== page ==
Size: 163,6 MB
Label: Ace Records
1. I Can't Judge Nobody - 2:45
2. Come On Rock Little Girl - 2:48
3. Honey I Ain't Teasin' - 3:02
4. You're Gonna Be Sorry - 3:05
5. (What I Done For You) Give It Back - 2:51
6. Smokey's Love Sick Blues - 2:56
7. I've Been Drinking Muddy Water - 2:29
8. Crying Tears - 3:24
9. Midnight And Day - 3:00
10. Blind And Dumb Man Blues - 3:04
11. What Am I Going To Do - 2:06
12. I Ain't Gonna Be No Monkey Man No More - 2:27
13. The Case Is Closed - 2:48
14. Way Up In The Mountains Of Kentucky - 2:53
15. Hello Little School Girl - 3:01
16. Twist With Me Annie - 3:09
17. I've Been Drinking Muddy Water - 2:29
18. Blind And Dumb Man Blues - 4:07
19. Honey I Ain't Teasin' - 2:59
20. Smokey's Love Sick Blues - 3:01
21. Come On Rock Little Girl - 1:40
22. Midnight And Day - 2:04
23. (What I Done For You) Give It Back - 2:40
24. I Ain't Gonna Be No Monkey Man No More - 2:29
25. You're Gonna Be Sorry - 3:03
All of us have our recording collecting stories, particularly from the halcyon era of the early 1960s just as England was beginning to swing. Having said that, I couldn't recall how I acquired my treasured copy of the Smokey Smothers King LP until I caught sight of the rubber stamp on the well-worn inner sleeve: 'peter russell's hot record store, 24 market avenue, plymouth, england (dial 60255) records and hi-fi'. The album probably cost something like 32/6d by mail order around 1963, just a few months after its release. As it turns out, the magical music apart, this LP has been a much better investment than punts in the City or Wall Street, the current value being in excess of $2,000.
Little was I to know that almost 40(!) years later, I would be involved in the reissue of this classic blues LP. Then, of course, vinyl was forever and the shiny CD was not even a glimmer on the horizon.
When Smokey Smothers signed for King, label boss Syd Nathan gave producer Sonny Thompson a mandate that he wanted the artist to match the hotter-than-hot sounds of Jimmy Reed. But instead of being a nondescript Reed clone, Smothers injected his own warm personality into the proceedings. The killer difference, though, was that instead of a Reed-like harmonica being featured, Freddy King took the lead role on guitar and played his best ever Chicago old-school style on record.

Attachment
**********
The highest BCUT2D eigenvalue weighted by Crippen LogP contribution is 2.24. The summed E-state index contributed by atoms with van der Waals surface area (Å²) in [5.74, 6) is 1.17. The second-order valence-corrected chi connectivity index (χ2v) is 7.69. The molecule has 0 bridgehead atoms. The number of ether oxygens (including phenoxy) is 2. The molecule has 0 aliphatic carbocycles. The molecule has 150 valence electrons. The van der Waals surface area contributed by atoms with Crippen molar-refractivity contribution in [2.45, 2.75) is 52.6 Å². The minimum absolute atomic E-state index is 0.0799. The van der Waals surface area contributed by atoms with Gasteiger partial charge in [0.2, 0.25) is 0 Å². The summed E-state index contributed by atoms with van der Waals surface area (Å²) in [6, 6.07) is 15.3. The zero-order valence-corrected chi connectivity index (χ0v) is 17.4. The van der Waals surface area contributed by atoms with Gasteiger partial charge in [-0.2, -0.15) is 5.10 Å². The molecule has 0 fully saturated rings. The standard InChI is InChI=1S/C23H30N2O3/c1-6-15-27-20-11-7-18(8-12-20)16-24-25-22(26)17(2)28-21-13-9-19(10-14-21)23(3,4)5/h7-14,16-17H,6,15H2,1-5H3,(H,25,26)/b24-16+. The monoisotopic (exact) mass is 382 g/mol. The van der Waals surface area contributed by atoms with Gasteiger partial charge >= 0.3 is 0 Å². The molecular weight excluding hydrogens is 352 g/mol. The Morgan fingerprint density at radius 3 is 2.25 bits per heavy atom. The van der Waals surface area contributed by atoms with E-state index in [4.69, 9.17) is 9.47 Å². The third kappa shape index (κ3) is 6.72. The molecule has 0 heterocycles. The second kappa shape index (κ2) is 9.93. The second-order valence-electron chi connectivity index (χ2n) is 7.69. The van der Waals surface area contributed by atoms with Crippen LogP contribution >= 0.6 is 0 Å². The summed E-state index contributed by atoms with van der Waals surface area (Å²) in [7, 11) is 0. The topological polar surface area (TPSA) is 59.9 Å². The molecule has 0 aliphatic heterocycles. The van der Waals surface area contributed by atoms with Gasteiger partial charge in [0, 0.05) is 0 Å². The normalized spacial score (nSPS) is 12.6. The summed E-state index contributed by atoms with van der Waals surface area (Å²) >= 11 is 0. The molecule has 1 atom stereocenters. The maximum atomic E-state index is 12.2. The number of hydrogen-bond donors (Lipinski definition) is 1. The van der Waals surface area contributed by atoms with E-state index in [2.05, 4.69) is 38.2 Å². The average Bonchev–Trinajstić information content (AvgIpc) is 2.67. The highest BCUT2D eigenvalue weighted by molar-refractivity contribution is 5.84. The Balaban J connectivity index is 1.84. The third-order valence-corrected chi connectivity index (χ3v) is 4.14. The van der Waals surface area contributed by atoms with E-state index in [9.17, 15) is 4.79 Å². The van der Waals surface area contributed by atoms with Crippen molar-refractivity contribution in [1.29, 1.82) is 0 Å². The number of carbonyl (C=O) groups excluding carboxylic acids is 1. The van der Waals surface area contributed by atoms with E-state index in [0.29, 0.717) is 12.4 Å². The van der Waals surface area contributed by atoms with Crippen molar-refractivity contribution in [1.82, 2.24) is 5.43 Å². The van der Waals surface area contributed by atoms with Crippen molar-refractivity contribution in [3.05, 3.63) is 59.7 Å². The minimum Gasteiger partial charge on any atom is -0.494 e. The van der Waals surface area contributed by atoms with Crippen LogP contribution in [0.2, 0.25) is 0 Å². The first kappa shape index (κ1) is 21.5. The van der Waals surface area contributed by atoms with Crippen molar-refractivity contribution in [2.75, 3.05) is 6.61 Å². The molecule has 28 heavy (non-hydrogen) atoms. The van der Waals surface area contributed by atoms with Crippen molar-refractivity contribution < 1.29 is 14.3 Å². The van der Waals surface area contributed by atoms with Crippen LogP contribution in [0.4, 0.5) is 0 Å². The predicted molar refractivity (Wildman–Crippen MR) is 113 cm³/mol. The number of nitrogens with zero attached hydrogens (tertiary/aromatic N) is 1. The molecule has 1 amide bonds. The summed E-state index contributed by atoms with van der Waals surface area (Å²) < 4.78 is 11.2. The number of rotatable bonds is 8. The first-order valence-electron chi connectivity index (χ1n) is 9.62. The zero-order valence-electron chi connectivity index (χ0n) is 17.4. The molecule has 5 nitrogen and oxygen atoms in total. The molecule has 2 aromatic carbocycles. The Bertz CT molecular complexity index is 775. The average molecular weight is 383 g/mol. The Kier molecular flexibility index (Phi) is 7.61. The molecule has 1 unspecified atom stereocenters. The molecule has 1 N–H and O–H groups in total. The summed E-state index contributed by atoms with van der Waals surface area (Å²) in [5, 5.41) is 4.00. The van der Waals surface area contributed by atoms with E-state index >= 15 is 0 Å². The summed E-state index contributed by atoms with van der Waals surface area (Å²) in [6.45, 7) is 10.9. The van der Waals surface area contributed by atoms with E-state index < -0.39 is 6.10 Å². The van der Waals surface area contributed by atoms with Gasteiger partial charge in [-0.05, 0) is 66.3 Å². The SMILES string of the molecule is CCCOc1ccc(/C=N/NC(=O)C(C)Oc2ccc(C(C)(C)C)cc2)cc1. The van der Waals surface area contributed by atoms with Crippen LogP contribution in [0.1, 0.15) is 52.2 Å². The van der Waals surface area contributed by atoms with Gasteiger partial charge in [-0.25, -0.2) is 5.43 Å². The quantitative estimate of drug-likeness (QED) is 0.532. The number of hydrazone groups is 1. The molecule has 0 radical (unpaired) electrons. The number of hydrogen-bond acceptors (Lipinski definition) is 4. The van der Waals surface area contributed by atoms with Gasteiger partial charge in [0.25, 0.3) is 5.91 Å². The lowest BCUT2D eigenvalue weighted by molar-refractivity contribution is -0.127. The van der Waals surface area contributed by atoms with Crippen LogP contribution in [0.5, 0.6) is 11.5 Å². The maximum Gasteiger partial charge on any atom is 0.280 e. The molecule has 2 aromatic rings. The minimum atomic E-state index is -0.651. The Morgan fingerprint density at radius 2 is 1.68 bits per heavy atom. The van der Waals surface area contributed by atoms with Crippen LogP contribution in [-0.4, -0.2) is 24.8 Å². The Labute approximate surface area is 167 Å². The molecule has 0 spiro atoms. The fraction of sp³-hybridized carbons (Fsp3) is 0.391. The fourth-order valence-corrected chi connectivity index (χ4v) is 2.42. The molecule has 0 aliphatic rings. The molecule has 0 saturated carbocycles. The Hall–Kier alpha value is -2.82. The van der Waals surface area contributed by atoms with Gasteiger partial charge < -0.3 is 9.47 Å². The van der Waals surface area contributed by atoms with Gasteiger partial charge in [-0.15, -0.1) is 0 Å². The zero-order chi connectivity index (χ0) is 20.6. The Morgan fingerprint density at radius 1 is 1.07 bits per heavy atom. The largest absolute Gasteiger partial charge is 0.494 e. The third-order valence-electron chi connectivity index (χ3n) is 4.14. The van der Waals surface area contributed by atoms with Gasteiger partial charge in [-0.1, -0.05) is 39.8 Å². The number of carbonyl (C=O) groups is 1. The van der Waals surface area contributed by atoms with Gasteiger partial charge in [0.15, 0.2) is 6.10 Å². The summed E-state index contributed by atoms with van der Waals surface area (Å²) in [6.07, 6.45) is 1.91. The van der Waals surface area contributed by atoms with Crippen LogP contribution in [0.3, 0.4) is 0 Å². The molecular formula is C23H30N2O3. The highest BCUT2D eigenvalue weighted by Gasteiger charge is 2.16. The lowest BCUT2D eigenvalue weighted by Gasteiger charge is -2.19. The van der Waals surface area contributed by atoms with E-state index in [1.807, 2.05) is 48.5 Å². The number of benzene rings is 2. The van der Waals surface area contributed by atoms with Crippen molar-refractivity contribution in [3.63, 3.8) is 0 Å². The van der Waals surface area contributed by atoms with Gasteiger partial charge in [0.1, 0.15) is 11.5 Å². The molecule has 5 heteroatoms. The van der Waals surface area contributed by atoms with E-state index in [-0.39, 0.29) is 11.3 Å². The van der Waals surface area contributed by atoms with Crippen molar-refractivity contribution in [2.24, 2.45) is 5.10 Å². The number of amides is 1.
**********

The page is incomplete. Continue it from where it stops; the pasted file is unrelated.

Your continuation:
Through the years, there has been an official LP reissue titled The Driving Blues on UK Polydor in 1969 and, I'm afraid, the inevitable not-so-official releases. I wanted our package to be something special to reflect the LP's exalted status, and I think we have accomplished that aim. When the tapes were called for, I asked not only for the LP and singles masters, but also for any outtakes. Imagine my delight when the custodian of the King vaults came up with the tapes from the original 25 August 1960 session, the one that featured Freddy King in his supreme moment as a sideman and when the 12 LP songs were recorded in one day. The other members of the immaculate backing group were Fred Jordan (second guitar) and ex-Tiny Bradshaw drummer Philip Paul. Actually most of the tracks were first released as singles on subsidiary label Federal before the King LP appeared in 1962. The singles and the LP sold poorly - hence the LP's rarity.
Bluesologist Dave Sax spent hours analyzing the various takes (thanks, Dave!) with the result that we are able to present the LP tracks in their undubbed and unedited form for the first time. Not only this, but there are nine alternate tracks that are quite varied from the issued cuts. Just listen to the rejected take of You're Gonna Be Sorry, where Smokey cries out 'Play it, Freddy!' and Freddy does. The CD is rounded off by the four-title session for Federal from 1962. There is hot amplified harmonica work from Louis 'Little' Boyd of the local Cincinnati group, The Bees, but without Freddy King, Jordan and Paul this is a ragged session compared with its illustrious predecessor.
The accompanying highly-illustrated booklet contains essays by three authors:
Leading record dealer John Tefteller explains why the ultra-rare LP is so highly respected (and valued) by collectors.
My co-compiler Dave Sax details his analysis of the various takes while extolling the 1960 session.
Chicagoan Bill Dahl gives a run-down on Smokey Smothers' career, based on a personal 1992 interview.
To cap it all, Duncan Cowell, of Sound Mastering Ltd, has mixed down the original 2-track tapes to give a belting mono sound that would have leapt out of the jukeboxes and radios of the day. Leonard Chess (if not Syd Nathan) would have approved.
Certainly, the revered King LP (plus...) could not have a better tribute on CD.
John Broven for Ace UK.
The Backporch Blues